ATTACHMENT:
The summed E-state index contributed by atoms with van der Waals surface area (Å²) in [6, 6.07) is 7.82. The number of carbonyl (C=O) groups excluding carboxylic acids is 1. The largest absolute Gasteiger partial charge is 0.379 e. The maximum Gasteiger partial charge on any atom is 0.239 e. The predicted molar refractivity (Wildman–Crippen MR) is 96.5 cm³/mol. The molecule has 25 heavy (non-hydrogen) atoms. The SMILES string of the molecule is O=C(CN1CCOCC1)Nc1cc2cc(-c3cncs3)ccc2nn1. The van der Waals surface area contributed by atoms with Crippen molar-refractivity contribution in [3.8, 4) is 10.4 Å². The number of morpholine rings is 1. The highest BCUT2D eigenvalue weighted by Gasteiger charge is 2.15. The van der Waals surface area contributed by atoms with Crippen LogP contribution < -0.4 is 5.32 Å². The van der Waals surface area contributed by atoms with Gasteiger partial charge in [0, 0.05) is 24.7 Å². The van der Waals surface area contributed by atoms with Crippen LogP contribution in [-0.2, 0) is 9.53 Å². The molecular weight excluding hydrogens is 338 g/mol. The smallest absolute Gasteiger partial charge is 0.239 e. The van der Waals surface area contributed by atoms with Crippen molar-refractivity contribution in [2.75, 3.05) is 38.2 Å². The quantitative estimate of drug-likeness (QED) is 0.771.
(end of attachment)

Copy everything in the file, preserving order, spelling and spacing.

The summed E-state index contributed by atoms with van der Waals surface area (Å²) in [6, 6.07) is 7.82. The number of carbonyl (C=O) groups excluding carboxylic acids is 1. The largest absolute Gasteiger partial charge is 0.379 e. The maximum Gasteiger partial charge on any atom is 0.239 e. The predicted molar refractivity (Wildman–Crippen MR) is 96.5 cm³/mol. The molecule has 25 heavy (non-hydrogen) atoms. The SMILES string of the molecule is O=C(CN1CCOCC1)Nc1cc2cc(-c3cncs3)ccc2nn1. The van der Waals surface area contributed by atoms with Crippen molar-refractivity contribution in [3.8, 4) is 10.4 Å². The number of morpholine rings is 1. The highest BCUT2D eigenvalue weighted by Gasteiger charge is 2.15. The van der Waals surface area contributed by atoms with Crippen LogP contribution < -0.4 is 5.32 Å². The van der Waals surface area contributed by atoms with Gasteiger partial charge in [0, 0.05) is 24.7 Å². The van der Waals surface area contributed by atoms with Crippen LogP contribution in [-0.2, 0) is 9.53 Å². The molecular weight excluding hydrogens is 338 g/mol. The smallest absolute Gasteiger partial charge is 0.239 e. The van der Waals surface area contributed by atoms with Crippen molar-refractivity contribution in [2.75, 3.05) is 38.2 Å². The quantitative estimate of drug-likeness (QED) is 0.771.